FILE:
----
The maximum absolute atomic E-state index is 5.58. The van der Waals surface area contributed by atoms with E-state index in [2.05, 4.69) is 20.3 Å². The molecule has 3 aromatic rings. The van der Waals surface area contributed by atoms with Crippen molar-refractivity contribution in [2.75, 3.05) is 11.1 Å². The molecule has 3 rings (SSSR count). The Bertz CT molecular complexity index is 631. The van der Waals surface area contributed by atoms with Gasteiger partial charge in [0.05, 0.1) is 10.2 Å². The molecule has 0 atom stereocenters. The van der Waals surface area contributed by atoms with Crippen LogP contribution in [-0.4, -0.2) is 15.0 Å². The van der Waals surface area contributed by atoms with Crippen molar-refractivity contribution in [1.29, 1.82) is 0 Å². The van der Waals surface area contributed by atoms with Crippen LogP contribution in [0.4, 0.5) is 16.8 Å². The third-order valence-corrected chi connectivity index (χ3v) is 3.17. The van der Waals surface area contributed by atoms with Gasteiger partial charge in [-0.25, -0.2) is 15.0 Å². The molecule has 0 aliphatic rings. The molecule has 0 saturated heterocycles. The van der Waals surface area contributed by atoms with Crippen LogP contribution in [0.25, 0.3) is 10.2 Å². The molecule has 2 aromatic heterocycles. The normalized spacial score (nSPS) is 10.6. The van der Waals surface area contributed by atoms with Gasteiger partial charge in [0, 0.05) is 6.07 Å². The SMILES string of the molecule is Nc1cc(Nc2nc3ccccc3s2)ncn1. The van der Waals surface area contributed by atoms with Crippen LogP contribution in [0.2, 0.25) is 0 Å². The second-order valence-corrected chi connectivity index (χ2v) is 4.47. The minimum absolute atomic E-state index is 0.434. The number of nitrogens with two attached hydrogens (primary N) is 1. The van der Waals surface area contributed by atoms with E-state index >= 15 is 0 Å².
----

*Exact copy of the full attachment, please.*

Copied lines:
The maximum absolute atomic E-state index is 5.58. The van der Waals surface area contributed by atoms with E-state index in [2.05, 4.69) is 20.3 Å². The molecule has 3 aromatic rings. The van der Waals surface area contributed by atoms with Crippen molar-refractivity contribution in [2.75, 3.05) is 11.1 Å². The molecule has 3 rings (SSSR count). The Bertz CT molecular complexity index is 631. The van der Waals surface area contributed by atoms with Gasteiger partial charge in [0.05, 0.1) is 10.2 Å². The molecule has 0 atom stereocenters. The van der Waals surface area contributed by atoms with Crippen LogP contribution in [-0.4, -0.2) is 15.0 Å². The van der Waals surface area contributed by atoms with Crippen molar-refractivity contribution in [1.29, 1.82) is 0 Å². The van der Waals surface area contributed by atoms with Crippen LogP contribution in [0.4, 0.5) is 16.8 Å². The third-order valence-corrected chi connectivity index (χ3v) is 3.17. The van der Waals surface area contributed by atoms with Gasteiger partial charge in [-0.25, -0.2) is 15.0 Å². The molecule has 0 aliphatic rings. The molecule has 0 saturated heterocycles. The van der Waals surface area contributed by atoms with Crippen LogP contribution in [0.25, 0.3) is 10.2 Å². The molecule has 2 aromatic heterocycles. The normalized spacial score (nSPS) is 10.6. The van der Waals surface area contributed by atoms with Gasteiger partial charge in [0, 0.05) is 6.07 Å². The SMILES string of the molecule is Nc1cc(Nc2nc3ccccc3s2)ncn1. The van der Waals surface area contributed by atoms with Crippen LogP contribution in [0.2, 0.25) is 0 Å². The second-order valence-corrected chi connectivity index (χ2v) is 4.47. The minimum absolute atomic E-state index is 0.434. The number of nitrogens with two attached hydrogens (primary N) is 1. The van der Waals surface area contributed by atoms with E-state index >= 15 is 0 Å².